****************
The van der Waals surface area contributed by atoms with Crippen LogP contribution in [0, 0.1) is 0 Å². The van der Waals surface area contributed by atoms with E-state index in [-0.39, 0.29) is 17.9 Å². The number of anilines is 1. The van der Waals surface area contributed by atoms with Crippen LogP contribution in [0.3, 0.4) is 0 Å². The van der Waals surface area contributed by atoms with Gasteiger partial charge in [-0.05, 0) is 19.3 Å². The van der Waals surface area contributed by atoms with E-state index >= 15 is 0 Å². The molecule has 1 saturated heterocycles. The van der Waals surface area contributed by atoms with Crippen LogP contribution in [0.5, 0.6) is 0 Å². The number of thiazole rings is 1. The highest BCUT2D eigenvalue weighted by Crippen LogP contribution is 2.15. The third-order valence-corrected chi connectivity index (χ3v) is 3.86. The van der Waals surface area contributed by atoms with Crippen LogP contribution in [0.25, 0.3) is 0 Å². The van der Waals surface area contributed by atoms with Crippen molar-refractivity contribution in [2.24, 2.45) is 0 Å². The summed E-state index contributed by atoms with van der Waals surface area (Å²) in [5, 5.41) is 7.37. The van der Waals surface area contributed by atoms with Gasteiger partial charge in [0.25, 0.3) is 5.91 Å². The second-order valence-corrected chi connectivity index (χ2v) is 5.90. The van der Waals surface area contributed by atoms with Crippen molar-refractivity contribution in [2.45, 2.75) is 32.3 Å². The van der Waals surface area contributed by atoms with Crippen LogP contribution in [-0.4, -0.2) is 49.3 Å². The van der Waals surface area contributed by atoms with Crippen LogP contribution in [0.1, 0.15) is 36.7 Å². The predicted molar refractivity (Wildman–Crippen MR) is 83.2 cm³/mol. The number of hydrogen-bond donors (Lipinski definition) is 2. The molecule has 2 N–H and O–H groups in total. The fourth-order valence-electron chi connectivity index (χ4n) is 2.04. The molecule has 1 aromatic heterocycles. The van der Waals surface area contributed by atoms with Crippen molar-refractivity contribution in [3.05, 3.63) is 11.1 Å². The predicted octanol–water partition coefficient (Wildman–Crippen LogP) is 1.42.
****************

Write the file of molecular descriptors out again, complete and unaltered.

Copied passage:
The van der Waals surface area contributed by atoms with Crippen LogP contribution in [0, 0.1) is 0 Å². The van der Waals surface area contributed by atoms with E-state index in [-0.39, 0.29) is 17.9 Å². The number of anilines is 1. The van der Waals surface area contributed by atoms with Crippen LogP contribution in [0.3, 0.4) is 0 Å². The van der Waals surface area contributed by atoms with Gasteiger partial charge in [-0.05, 0) is 19.3 Å². The van der Waals surface area contributed by atoms with E-state index >= 15 is 0 Å². The molecule has 1 saturated heterocycles. The van der Waals surface area contributed by atoms with Crippen LogP contribution in [0.5, 0.6) is 0 Å². The number of thiazole rings is 1. The highest BCUT2D eigenvalue weighted by Crippen LogP contribution is 2.15. The third-order valence-corrected chi connectivity index (χ3v) is 3.86. The van der Waals surface area contributed by atoms with Crippen LogP contribution in [0.25, 0.3) is 0 Å². The van der Waals surface area contributed by atoms with Crippen molar-refractivity contribution in [2.24, 2.45) is 0 Å². The summed E-state index contributed by atoms with van der Waals surface area (Å²) in [5, 5.41) is 7.37. The van der Waals surface area contributed by atoms with Gasteiger partial charge in [0.25, 0.3) is 5.91 Å². The second-order valence-corrected chi connectivity index (χ2v) is 5.90. The van der Waals surface area contributed by atoms with Crippen molar-refractivity contribution in [2.45, 2.75) is 32.3 Å². The van der Waals surface area contributed by atoms with Crippen LogP contribution in [-0.4, -0.2) is 49.3 Å². The van der Waals surface area contributed by atoms with Crippen LogP contribution in [0.1, 0.15) is 36.7 Å². The predicted molar refractivity (Wildman–Crippen MR) is 83.2 cm³/mol. The number of hydrogen-bond donors (Lipinski definition) is 2. The molecule has 2 N–H and O–H groups in total. The fourth-order valence-electron chi connectivity index (χ4n) is 2.04. The molecule has 1 aromatic heterocycles. The van der Waals surface area contributed by atoms with Crippen molar-refractivity contribution in [3.05, 3.63) is 11.1 Å². The predicted octanol–water partition coefficient (Wildman–Crippen LogP) is 1.42.